ALTHOUGH I no longer smoke,
my mind’s eye still conjures up images for my mind’s lips when I puffed
black Burmese cheroots that were rolled between the palms of
jade-delicate maidens in the shadow of the Shwe Dragon pagoda while the
dawn came up like thunder outer China ’crost the bay.
My mind’s eye might be myopic but, through the mental smoke haze, I
still see the Edinburgh shop where I bought these short nicotinal sticks
that became alight with the glow of eastern promise and brought, I
thought, the scent of the seraglio, the calm contemplation of Confucius
and a sparky inspiration that could have fired Dante to write The Divine
Comedy, and they certainly helped me in the judicious use of the
subjunctive in my sentences.
I see that shop, MT Macdonald in George IV Bridge, emerging from the
swirl and ring exhalations. There, I would select cigars with the care
of one eyeing top bloodstock at a horse sale. Here, I chose some that,
if they did not inspire me to write the great Edinburgh novel, at least
helped me to dash off a readable report on the annual West Pilton cat
and canary show.
Through the smoke of a mental cigar, I see the shop’s serious and stolid
smokers. There were pipe men with the gravitas of Easter Island statues,
opulent-looking citizens - doubtless expensive cigar smokers - slightly
decadent-looking, browning-at-the-edges chaps, maybe university
lecturers, who dangled scented Balkan fags from learned lips and
snuff-takers who erupted a fine spray of Kendal Brown or another
nostril-treating brand if you slapped them on the back. Where are they
now? All snuffed out, perhaps, like Macdonald’s itself which has, alas,
closed and exists for me only as a smoke-wisp of memory.
Strike a light; here’s another that has emerged through the recollection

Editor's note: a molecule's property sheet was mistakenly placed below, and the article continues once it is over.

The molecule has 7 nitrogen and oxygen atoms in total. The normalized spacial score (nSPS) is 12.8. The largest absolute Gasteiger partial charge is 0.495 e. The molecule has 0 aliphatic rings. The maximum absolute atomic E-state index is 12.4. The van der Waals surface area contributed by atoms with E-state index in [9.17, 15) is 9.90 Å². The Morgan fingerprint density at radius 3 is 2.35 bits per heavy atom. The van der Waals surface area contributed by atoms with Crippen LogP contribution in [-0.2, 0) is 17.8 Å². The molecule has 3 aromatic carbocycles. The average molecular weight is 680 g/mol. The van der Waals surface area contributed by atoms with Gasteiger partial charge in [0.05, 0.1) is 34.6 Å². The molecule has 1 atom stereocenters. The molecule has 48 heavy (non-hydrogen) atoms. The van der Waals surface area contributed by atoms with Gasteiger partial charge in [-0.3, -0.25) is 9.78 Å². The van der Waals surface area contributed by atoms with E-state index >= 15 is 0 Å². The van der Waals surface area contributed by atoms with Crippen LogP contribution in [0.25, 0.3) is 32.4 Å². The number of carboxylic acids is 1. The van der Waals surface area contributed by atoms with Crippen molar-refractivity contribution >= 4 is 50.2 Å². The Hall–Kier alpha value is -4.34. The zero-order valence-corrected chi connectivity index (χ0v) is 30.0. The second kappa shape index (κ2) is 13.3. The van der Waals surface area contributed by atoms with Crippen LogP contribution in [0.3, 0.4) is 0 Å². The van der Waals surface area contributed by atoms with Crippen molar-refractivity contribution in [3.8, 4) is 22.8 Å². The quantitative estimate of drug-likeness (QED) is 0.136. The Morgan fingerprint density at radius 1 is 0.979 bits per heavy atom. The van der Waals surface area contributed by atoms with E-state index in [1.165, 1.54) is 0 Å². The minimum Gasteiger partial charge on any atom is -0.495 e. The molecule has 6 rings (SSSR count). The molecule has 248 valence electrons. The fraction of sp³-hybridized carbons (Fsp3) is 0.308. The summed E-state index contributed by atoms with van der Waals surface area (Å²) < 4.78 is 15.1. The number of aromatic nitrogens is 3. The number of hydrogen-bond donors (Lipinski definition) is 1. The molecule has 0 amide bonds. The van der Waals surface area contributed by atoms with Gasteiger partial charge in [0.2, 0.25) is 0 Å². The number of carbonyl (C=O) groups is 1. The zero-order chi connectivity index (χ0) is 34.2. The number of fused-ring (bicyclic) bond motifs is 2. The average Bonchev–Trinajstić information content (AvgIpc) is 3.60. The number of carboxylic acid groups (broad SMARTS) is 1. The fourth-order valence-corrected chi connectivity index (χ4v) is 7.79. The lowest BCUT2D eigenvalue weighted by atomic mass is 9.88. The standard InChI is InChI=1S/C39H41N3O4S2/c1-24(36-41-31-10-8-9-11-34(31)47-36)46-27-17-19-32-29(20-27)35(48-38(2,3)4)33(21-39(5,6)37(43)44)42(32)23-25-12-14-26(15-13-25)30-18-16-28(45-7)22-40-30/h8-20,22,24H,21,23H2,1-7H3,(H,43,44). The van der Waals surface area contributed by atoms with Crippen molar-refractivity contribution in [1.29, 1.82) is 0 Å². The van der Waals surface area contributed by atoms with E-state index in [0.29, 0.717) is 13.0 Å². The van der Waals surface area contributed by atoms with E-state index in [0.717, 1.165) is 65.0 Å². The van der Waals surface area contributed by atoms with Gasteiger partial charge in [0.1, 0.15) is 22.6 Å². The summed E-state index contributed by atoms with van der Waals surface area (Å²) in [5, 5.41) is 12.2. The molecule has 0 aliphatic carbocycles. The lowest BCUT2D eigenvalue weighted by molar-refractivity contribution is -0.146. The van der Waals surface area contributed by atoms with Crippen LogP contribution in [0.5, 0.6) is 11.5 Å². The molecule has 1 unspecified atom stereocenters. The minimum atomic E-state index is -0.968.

mist, in this case shimmering like a gorgeous palace or a solemn temple,
which, according to information drift, is also likely to fade, leaving
not a rack behind.
I refer to Edinburgh’s Clerk Street Odeon cinema which some of us
remember as the New Victoria, an art deco pagoda of filmic pleasure,
opened in 1930 and due to close this month after suffering heavy
competition from city multiplex cinemas and being bought by Duddingston
It has received a last-minute reprieve, with the new owners leasing the
building to Odeon Cinemas for six months to a year. Its future is
undecided, but local residents fear it could be turned into a night
club. A new Odeon will open in the autumn in Lothian Road.
As an ardent cinema-goer, I cannot imagine Edinburgh’s southside without
the pillared frontage of the Odeon, its five screens, its main cinema
lined with Grecian-type statuettes, presumably muses, and its
star-flecked ceiling at which I would point out to impressed female
friends, the Plough, the transit of Venus and Bootes, the heavenly
Then, cinemas had exotic names like Alhambra, La Scala and Rialto, and
major ones had interior architecture suggestive of the opulence of a
caliph of Baghdad, a Moorish harem or a Doge’s palace. Cinema managers,
impeccably clad in evening dress, stood in foyers among the surging
crowds as steady as stone piers in a light breeze.
The old New Victoria was for me a place of entrancement, not just for
the films, of which I was a regular watcher, but also for its "mighty"
Wurlitzer, an organ that came roaring up from the cinema’s depths with
masterly Richard Telfer at the keys.
Whatever he rendered, light-classical tunes or, if I recall aright, one
of organ-playing Dracula’s favourites, Keeping Troubles Away From
Forget-Me-Not Lane, it seemed as if he was not playing so much as
keeping at bay a musical monster that could produce sounds like horses’
hooves, telephones, doorbells and probably artillery.
The Odeon was a major venue for premieres, stunts and charity
performances, including visits from crème de la crème film stars. To
mark the 1964 opening of Cleopatra, a female staff member eyebrow-raisingly
bathed in 30 gallons of milk in the foyer.
Glasgow’s Renfield Street Odeon, like the Edinburgh cinema, will
continue trading - for nine months to a year. The cinemas will still
close, so both will have prolonged last gasps. I won’t light a mental
cheroot. I don’t want the smoke to get in my eyes.